WHO: Prominent Alabama faith leaders and people of faith, including Rev. James Evans, Pastor of Auburn First Baptist Church, Auburn, AL Bishop James Levert Davis, Servant Prelate of the 9th Episcopal District of the African Methodist Episcopal Church
WHEN: Tuesday, February 28 at 1 p.m. CST
WHERE: Alabama Statehouse, 11 South Union Street, Montgomery, AL 36131
Religious leaders will pray, share stories from their churches, and stand up against legislation that criminalizes people of faith from following their churches’ teaching to act as the Good Samaritan. The law has created a climate of fear and suspicion that divides Alabama’s churches and communities and has been a disaster for Alabama’s economy and agriculture.
Faith leaders also joined a recent “One Heart, One Alabama” rally and lobby day on February 14 at the Statehouse, urging legislators to repeal HB-56 because of its devastating shortcomings and impact on Alabama’s economy, business climate and communities.
Supporters of Alabama’s harsh anti-immigrant law are looking increasingly isolated and extreme. Thousands of Alabamians, including dozens of faith leaders, have rallied in support of repealing the legislation. A Republican Party leader admitted Jesus likely wouldn’t have voted for the law and a report has shown the law’s severe economic consequences.
Yesterday, evangelical leaders gathered in Birmingham at the G92 South Immigration Conference to talk about this issue, emphasizing biblical teachings around immigration and hospitality. The conference’s name itself “is derived from the 92 references in the Old Testament to “ger,” Hebrew for stranger or immigrant.”
Rev. Gabriel Salguero, a pastor and president of the National Latino Evangelical Coalition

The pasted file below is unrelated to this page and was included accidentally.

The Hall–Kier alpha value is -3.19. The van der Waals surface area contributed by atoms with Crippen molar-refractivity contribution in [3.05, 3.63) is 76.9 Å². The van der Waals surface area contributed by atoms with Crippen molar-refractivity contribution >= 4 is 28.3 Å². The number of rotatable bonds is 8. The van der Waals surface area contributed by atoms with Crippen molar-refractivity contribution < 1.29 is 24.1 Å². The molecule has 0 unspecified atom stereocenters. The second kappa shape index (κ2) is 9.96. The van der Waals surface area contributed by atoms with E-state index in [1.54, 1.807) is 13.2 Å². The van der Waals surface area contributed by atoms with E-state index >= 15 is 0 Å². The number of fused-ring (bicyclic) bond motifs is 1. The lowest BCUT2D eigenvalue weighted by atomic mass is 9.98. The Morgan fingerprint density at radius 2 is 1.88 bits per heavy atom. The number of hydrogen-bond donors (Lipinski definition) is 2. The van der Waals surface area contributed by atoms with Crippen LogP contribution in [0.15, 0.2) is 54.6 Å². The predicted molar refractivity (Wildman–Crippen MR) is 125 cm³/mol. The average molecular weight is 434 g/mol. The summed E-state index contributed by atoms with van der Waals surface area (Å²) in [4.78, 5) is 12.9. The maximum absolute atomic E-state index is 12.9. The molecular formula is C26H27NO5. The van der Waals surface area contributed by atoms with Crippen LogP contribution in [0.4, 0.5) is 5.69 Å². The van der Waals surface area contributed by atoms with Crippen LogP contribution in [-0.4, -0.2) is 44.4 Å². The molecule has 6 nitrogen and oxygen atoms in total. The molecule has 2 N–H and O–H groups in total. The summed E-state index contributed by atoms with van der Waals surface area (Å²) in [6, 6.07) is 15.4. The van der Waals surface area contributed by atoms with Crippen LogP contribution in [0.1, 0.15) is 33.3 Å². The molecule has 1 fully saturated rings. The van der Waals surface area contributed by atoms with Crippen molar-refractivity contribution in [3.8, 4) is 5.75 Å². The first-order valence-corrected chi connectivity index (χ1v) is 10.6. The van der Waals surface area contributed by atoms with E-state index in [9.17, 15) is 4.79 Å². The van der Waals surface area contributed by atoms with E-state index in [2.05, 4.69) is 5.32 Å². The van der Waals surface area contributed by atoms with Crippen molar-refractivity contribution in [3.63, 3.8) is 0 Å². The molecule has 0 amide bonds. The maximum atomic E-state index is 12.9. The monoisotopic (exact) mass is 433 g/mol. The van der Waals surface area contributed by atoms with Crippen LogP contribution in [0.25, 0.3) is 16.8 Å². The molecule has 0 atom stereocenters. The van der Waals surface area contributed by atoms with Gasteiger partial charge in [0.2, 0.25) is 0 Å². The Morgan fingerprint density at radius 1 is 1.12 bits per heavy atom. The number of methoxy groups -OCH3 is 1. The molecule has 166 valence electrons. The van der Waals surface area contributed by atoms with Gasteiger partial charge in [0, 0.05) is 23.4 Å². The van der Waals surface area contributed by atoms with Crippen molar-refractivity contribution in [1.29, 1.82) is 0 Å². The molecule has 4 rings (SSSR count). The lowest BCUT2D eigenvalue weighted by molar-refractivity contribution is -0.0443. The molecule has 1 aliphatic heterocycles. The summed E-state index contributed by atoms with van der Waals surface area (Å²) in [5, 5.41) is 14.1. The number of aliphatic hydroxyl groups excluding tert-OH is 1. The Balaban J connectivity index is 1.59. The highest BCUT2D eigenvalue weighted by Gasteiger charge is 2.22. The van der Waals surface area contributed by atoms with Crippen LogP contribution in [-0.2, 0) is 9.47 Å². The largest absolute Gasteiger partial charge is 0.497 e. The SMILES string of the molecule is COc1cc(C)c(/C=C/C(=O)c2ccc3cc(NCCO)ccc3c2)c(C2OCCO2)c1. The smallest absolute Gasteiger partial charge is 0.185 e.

spoke at the event, saying:
Because I’m a Christian I believe in comprehensive, common-sense, humane immigration policy…Hospitality is not at the margins of scripture. Jesus wasn’t kidding around when he said, ‘I was a stranger and you welcomed me.’
The implications of Salguero’s remarks are clear. The inhumane, harsh, and inhospitable nature of HB 56 contradicts one of the core messages of the Gospel.
Lawmakers are taking notice of these efforts too. Here’s State Representative Joe Hubbard talking about the importance of faith leaders’ continued advocacy on this issue:
The elected officials in Alabama need to have the courage of their convictions and fix the unnecessary crisis they’ve created.
Don’t miss this great profile by Mary E. Hunt at Religion Dispatches of Bishop Minerva Carcaño, Bishop of the Desert Southwest Conference of the United Methodist Church and a national leader immigration advocacy.
My colleagues in the field of church-related social justice call her a rock star, an ally who brings the weight of her office to their lobbying efforts against some of the most conservative public officials.
Minerva’s episcopal position lends credibility to her progressive insistence that each child be cared for regardless of legal status. Whether preaching in one of her churches or discussing specific cases with Lou Dobbs, she insists that immigration is not about “partisan politics” but of “lifting up a matter of conscience for this country, a moral and ethical issue. It is from that perspective that the United Methodist Church speaks.”
Here’s Bishop Carcaño showing why she’s such an impressive leader in an appearance on Lou Dobbs in 2006: